"No writer working today...more clearly evokes the shadows and loss that hide within the human heart." Robert Crais
"The king of the Florida-gothic noir." Dennis Lehane
"Delivers taut and muscular stories about a place where evil always lurks beneath the surface." Michael Connelly
Master of suspense James W. Halls Hells Bay sends Thorn deep into the wilds of South Florida, in a story with all the haunting atmosphere of Deliverance and the sheer terror of Cape Fear.
Descended from pioneer stock, the Bateses are an aristocratic Floridian family with vast holdings in real estate and mining. When matriarch Abigail Bates is discovered drowned in the Peace River, a chain of events is set into motion, embroiling Thorn with a family he never knew he had and a fortune he doesnt necessarily want.
Thorn is leading a fishing expedition into the isolated lakes and mangrove swamps of Hells Bay when Abigails son and beautiful granddaughter arrive, claiming Thorn as a long-lost relative and asking him to solve the womans murder. Little do they know that the killer is already on their trail. Soon their houseboat becomes a precarious island of safety in a landscape of escalating violence. What does the killer want? And why is their predator so enraged, determined to kill them all no matter what the cost?
As Marilyn Stasio said in The New York Times, “If violence can be poetic, Hall has the lyric voice for it.” In this tour de force of fear and suspense, Hall shows how one familys dark past comes back to haunt its most remote member---and may ultimately cost him his life.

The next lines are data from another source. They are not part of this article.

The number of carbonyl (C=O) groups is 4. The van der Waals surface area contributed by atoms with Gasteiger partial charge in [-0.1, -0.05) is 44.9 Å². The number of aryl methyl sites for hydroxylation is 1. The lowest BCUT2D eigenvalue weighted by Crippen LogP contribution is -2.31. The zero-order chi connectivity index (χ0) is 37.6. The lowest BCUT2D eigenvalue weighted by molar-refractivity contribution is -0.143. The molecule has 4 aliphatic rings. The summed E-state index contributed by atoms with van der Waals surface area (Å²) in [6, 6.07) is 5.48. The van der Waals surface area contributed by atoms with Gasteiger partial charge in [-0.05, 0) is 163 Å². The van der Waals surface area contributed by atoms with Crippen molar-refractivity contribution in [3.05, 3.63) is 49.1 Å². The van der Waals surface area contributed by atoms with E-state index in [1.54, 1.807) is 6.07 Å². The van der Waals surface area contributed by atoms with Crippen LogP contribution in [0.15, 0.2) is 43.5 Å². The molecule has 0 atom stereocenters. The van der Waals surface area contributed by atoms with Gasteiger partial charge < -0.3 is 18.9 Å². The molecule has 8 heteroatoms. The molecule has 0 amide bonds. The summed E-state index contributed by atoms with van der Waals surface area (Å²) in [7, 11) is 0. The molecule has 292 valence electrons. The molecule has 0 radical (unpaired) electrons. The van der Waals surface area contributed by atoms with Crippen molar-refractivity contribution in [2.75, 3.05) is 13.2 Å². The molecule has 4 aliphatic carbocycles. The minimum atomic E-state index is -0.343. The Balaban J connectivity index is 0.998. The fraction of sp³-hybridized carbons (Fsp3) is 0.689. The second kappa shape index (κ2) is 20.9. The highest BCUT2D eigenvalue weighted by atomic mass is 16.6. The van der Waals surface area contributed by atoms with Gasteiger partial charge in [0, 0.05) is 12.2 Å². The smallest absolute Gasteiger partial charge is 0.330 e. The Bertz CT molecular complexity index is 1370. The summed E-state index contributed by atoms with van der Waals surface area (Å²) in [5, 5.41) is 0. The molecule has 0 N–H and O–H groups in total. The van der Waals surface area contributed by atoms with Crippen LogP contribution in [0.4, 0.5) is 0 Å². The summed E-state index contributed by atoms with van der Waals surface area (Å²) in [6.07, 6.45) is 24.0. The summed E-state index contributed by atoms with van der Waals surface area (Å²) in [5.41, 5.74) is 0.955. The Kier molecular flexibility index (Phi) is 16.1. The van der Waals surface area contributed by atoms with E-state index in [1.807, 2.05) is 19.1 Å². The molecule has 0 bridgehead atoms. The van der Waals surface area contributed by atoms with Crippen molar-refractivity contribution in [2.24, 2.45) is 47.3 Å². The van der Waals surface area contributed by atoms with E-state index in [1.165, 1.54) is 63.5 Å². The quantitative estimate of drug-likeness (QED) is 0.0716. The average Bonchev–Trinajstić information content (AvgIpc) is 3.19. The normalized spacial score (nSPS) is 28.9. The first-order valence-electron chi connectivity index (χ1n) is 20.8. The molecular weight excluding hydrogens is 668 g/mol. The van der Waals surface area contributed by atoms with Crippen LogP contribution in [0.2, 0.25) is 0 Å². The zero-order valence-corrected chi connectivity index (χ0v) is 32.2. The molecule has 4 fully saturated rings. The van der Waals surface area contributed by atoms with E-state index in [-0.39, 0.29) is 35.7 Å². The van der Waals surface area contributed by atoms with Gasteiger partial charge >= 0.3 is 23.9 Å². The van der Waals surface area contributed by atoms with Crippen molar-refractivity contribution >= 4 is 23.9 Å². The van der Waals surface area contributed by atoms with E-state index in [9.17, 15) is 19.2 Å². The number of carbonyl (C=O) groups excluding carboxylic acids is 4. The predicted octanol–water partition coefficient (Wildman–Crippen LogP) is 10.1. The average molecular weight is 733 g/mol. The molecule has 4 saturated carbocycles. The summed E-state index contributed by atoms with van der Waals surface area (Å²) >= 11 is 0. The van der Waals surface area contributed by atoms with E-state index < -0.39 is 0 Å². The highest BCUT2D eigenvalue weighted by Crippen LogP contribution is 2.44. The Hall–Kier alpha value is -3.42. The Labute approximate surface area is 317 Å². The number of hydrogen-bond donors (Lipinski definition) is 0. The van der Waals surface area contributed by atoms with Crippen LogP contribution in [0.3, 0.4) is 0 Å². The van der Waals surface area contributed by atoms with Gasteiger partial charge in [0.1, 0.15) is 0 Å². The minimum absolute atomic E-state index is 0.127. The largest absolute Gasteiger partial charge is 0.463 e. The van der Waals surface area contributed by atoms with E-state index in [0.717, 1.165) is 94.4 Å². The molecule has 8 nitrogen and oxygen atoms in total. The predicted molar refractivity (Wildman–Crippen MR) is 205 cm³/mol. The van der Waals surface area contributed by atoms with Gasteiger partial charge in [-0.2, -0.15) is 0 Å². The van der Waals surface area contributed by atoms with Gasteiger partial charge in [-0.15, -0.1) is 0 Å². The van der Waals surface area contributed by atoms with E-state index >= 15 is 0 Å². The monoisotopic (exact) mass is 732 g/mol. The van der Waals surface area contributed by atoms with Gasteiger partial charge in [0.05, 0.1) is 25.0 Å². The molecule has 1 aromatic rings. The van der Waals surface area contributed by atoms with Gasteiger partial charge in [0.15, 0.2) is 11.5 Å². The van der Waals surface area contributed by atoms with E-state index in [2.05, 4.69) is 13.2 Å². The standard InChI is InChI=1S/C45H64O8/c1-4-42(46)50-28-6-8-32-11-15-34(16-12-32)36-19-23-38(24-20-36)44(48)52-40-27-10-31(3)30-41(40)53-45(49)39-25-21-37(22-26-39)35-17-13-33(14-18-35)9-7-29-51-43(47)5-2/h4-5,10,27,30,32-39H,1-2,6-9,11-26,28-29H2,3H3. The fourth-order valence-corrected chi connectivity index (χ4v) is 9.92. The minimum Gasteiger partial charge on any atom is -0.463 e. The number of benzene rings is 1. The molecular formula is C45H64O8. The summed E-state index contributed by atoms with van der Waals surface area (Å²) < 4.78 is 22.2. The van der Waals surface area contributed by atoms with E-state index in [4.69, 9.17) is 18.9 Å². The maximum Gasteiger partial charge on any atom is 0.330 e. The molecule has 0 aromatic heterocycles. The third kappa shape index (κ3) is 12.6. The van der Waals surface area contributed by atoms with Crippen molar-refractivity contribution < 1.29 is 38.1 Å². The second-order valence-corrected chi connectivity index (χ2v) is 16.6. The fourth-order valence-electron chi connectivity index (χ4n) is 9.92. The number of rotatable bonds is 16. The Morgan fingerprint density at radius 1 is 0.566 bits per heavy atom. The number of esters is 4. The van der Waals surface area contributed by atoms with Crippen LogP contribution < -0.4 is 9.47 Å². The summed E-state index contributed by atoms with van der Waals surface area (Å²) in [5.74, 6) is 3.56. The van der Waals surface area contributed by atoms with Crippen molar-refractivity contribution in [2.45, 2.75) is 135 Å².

Wealthy Florida matron Abigail Bates is on a canoe trip down a backwater river when suddenly, from out of nowhere, she is held underwater to drown by a strange and merciless killer…
Thorn is aboard a houseboat in Hells Bay when he is confronted by Abigails son and alluring granddaughter. Thorn soon learns that they are his long-lost relatives—and that he is about to inherit a great fortune. Hes also about to find out that being a member of the Bates family comes with a price…
As he searches for clues about Abigails murder, Thorns houseboat becomes a precarious island of safety as he and the others find themselves hunted by an invisible enemy. For someone out there knows much more about the Bates familys dark past than Thorn does. Someone who has lived a lifetime in their shadow—and has seen the damage their wealth and influence
About the Author
James W. Hall is an Edgar and Shamus Award-winning author whose books have been translated into a dozen languages. He has written four books of poetry, a collection of short fiction, and a collection of essays. This is his fifteenth novel. He and his wife, Evelyn, divide their time between South Florida and North Carolina.